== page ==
The Department of Health and Human Services has had some bookkeeping problems over the past four years and maybe longer. It was a goal of the Audit Committee to apply the necessary oversight of the DPHHS so that they would seriously work toward resolution of these financial reporting problems. In that line the Audit Committee has requested the DPHHS presence at every Audit Committee meeting over the past 14 months to describe the actions taken and where DPHHS was in solving these problems. To the DPHHS's credit, they reorganized their financial division and, as of the audit meeting earlier this month, the committee was satisfied with their progress in resolving the financial problems and no longer felt is was necessary to have them attend the Audit Committee meetings in this biennium.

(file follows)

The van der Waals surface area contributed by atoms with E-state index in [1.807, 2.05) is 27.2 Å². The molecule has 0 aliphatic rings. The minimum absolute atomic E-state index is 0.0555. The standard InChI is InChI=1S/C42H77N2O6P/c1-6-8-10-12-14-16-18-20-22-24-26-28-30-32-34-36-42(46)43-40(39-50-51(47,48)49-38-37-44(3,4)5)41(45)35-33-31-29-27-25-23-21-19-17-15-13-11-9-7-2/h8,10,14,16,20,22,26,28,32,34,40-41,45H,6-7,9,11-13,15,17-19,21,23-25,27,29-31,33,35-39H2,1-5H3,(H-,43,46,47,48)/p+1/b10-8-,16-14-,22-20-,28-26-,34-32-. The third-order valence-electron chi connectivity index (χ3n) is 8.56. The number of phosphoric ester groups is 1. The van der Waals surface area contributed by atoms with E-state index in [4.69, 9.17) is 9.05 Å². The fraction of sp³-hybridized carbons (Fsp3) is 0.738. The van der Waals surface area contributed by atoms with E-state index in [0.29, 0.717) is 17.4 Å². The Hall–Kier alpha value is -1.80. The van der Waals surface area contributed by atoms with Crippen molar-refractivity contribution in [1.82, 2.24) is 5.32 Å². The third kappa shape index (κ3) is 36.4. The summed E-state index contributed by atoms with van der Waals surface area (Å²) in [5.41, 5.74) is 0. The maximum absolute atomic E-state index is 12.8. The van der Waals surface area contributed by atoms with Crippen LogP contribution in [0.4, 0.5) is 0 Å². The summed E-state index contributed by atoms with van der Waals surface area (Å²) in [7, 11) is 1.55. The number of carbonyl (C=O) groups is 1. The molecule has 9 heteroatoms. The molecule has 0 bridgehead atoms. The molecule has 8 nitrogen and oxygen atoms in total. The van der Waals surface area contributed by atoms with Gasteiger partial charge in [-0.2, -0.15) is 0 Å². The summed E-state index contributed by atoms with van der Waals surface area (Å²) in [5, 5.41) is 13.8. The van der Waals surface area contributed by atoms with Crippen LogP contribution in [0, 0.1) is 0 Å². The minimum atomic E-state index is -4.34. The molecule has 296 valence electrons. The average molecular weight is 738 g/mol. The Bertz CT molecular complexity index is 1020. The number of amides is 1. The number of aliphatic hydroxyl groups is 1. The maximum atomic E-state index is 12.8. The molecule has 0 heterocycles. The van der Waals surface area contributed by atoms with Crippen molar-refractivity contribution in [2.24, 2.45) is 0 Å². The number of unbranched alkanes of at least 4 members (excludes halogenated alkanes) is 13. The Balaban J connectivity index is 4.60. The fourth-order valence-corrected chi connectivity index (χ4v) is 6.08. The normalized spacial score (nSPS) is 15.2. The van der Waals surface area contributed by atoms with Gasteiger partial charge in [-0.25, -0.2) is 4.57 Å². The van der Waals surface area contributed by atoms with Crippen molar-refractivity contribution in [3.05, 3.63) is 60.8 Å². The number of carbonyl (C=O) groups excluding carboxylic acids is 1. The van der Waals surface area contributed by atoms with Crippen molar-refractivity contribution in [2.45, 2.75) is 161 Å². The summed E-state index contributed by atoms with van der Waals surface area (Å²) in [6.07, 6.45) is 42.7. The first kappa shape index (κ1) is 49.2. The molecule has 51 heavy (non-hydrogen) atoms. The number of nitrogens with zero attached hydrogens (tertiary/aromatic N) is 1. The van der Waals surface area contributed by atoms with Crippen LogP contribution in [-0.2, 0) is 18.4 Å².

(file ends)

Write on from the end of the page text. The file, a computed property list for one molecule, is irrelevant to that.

The Environmental Quality Council's purpose is to encourage conditions under which people can coexist with nature in "productive harmony." The EQC deals with some of the most complex and emotionally divisive environmental, natural resource, water and energy issues in the state. The EQC was broken up into three subcommittees Energy, Agency Oversight, and Coal Bed Methane. I serve on the Coal Bed Methane and Water Policy subcommittee. Last fall the members of the EQC held their meeting in Colstrip. After that meeting, we toured the coal bed methane field on the Montana/Wyoming border and continued down into Wyoming and toured the coal bed methane development at Arvada, Wyo. The methane is retrieved from the coal bed by pumping large quantities of water from the coal seams and capturing the released gas once the water pressure is minimized. The water is released in reservoirs or river drainages and the methane is piped to compressor stations. The methane captured is a very clean-burning energy source. The potential downside of CBM development is the water quality impacts on surface water of the released water and the water availability remaining in an aquifer after pumping large quantities of water out of that aquifer.